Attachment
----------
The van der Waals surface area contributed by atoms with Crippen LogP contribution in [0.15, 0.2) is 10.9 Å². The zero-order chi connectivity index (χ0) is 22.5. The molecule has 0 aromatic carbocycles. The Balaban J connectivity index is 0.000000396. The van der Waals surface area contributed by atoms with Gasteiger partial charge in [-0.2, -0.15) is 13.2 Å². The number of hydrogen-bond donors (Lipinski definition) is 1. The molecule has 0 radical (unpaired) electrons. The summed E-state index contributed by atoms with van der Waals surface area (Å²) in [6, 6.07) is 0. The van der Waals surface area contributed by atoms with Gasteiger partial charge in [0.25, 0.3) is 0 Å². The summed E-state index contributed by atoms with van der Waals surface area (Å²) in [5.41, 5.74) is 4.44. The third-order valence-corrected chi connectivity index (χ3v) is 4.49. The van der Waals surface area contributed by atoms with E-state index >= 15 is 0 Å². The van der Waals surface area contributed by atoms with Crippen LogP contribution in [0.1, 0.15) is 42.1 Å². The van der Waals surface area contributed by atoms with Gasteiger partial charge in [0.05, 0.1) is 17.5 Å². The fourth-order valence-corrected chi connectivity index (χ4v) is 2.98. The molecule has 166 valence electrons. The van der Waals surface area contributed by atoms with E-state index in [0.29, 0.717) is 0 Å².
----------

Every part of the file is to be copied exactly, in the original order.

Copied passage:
The van der Waals surface area contributed by atoms with Crippen LogP contribution in [0.15, 0.2) is 10.9 Å². The zero-order chi connectivity index (χ0) is 22.5. The molecule has 0 aromatic carbocycles. The Balaban J connectivity index is 0.000000396. The van der Waals surface area contributed by atoms with Gasteiger partial charge in [-0.2, -0.15) is 13.2 Å². The number of hydrogen-bond donors (Lipinski definition) is 1. The molecule has 0 radical (unpaired) electrons. The summed E-state index contributed by atoms with van der Waals surface area (Å²) in [6, 6.07) is 0. The van der Waals surface area contributed by atoms with Gasteiger partial charge in [0.25, 0.3) is 0 Å². The summed E-state index contributed by atoms with van der Waals surface area (Å²) in [5.41, 5.74) is 4.44. The third-order valence-corrected chi connectivity index (χ3v) is 4.49. The van der Waals surface area contributed by atoms with E-state index >= 15 is 0 Å². The van der Waals surface area contributed by atoms with Crippen LogP contribution in [0.1, 0.15) is 42.1 Å². The van der Waals surface area contributed by atoms with Gasteiger partial charge in [0.05, 0.1) is 17.5 Å². The fourth-order valence-corrected chi connectivity index (χ4v) is 2.98. The molecule has 166 valence electrons. The van der Waals surface area contributed by atoms with E-state index in [0.29, 0.717) is 0 Å².